Sure, all things equal people prefer paying less income tax. But 'all things equal' rarely applies in the real world.

    I used to live in Fairfax Co, Arlington Co, and now Capitol Hill. My wife and I have 2 cars, no kids, and make low six figures. We were renting there and bought in DC.

    Sure, VA has less state income tax *10% vs 5.5%) and lower DMV fees. But VA residents pay a car tax (about $900/year for both our cars in my case). In addition DC property tax rates ($.85/$100 assessed value) are roughly equal to Arlington, and much lower than Fairfax ($1.04) and Loudoun ($1.245). DC also does not increase assessments by more than 10%/year by law. Were it not for the near doubling of my car insurance premiums from Arlington to Capitol Hill, it would have been almost a zero sum game for us...and that's before factoring in the much higher real estate prices in North Arlington.

    In a nutshell, I don't think DC taxes are prohibitively high compared to neighboring VA and would not be a factor for most people.

    What would be factors in people's decision are things like lifestyle, crime, school system, commute to work, etc.

    Going back to the original question of levying higher taxes to the wealthiest residents, what would need to be examined is if indeed said residents would find such an increase high enough that they would really move away. And if so, would those staying in DC offset that. I'd be very interested to read any literature on this.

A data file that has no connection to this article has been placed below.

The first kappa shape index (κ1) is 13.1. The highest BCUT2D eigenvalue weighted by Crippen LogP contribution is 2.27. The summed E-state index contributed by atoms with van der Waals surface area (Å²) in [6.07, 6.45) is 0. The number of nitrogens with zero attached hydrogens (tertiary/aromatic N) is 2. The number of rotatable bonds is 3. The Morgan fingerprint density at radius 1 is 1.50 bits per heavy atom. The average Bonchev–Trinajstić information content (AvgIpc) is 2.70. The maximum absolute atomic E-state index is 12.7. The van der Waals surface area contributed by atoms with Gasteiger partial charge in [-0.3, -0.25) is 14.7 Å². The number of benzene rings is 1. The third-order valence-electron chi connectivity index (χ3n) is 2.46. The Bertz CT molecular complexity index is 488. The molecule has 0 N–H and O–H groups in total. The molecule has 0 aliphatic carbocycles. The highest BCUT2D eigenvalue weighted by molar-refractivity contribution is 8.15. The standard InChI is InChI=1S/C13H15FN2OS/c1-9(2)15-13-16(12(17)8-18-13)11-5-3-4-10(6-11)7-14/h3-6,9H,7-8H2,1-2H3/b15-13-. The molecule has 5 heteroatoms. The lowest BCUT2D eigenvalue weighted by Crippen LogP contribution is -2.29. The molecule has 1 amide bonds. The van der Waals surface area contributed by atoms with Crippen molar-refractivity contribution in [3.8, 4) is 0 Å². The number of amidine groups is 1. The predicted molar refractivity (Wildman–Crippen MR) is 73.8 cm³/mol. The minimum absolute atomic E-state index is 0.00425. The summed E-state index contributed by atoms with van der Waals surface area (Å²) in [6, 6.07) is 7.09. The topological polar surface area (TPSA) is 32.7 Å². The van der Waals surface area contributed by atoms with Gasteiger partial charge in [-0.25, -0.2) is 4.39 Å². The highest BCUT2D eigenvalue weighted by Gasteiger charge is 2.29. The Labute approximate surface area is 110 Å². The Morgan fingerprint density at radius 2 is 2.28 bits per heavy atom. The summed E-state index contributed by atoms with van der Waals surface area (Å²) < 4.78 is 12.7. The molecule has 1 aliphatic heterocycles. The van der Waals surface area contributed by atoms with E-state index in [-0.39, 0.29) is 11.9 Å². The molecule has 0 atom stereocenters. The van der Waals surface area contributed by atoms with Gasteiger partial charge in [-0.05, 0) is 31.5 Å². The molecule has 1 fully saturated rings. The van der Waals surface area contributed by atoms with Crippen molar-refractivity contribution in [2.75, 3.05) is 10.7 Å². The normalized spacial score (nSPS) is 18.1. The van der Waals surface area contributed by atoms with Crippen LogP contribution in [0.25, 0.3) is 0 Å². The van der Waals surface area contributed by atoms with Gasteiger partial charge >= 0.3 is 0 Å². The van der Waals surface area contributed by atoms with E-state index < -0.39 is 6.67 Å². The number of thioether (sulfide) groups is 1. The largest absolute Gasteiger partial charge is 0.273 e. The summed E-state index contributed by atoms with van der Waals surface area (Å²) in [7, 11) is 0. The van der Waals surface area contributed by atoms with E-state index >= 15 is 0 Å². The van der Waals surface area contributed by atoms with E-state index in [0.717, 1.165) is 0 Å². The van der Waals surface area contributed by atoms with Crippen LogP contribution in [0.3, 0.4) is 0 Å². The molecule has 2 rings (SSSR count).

Regarding spending cuts on non-essential projects, as an economist I would argue that any such projects that are keeping good amounts of working people in employment ought to be maintained if not increased-especially where there can be Federal stimulus dollars to be used. With businesses cutting back now is not the time to increase already high unemployment any higher than the 10% it is.

  8. Simon - another interesting thing to look at would be how many of the people receiving DC dollars are DC residents that factor into that unemployment figure. Seems like most the contractors I see working around here have Maryland or Virginia tags.

    I agree with your assertion that keeping people employed in the current climate is a Good Thing, but it'd be interesting to see what the "revenue run-off" out of DC is, which also obviously affects DC's tax base.

    Personally, I think VA and MD benefit far too much from the tax revenues they receive from the very large amount of employment that DC provides.

  9. I agree that DC residents (especially women and minorities) should have priority with DC job contracts. A recent good example of this is the DC Council voting to require contractors and subcontractors of the new hotel near the DC Convention Center to hire DC residents.

    Arguably more of this is needed.

  10. all else equal, I always prefer a situation where the market lets what will happen happen... if VA and MD can create more compelling places to live, then so be it. the problem is the artificial interference with how funds flow, and DC ends up getting screwed.

  11. Earmarks poison the body politic. There are better ways.



  12. Let's get rid of Marion Barry first! I know he has stolen millions from the tax payers.

    Let's get rid of ANC's and the money most of them steal from the community.

    Let's cut out all of this overtime for our police officers. A lot of them are asleep on the job anyway with all the crime we have.

    Let's get rid of Fenty and Norton

    Let's find out where all of the money from red light cameras, parking tickets, and boots goes? I bet someone is getting a cut of that.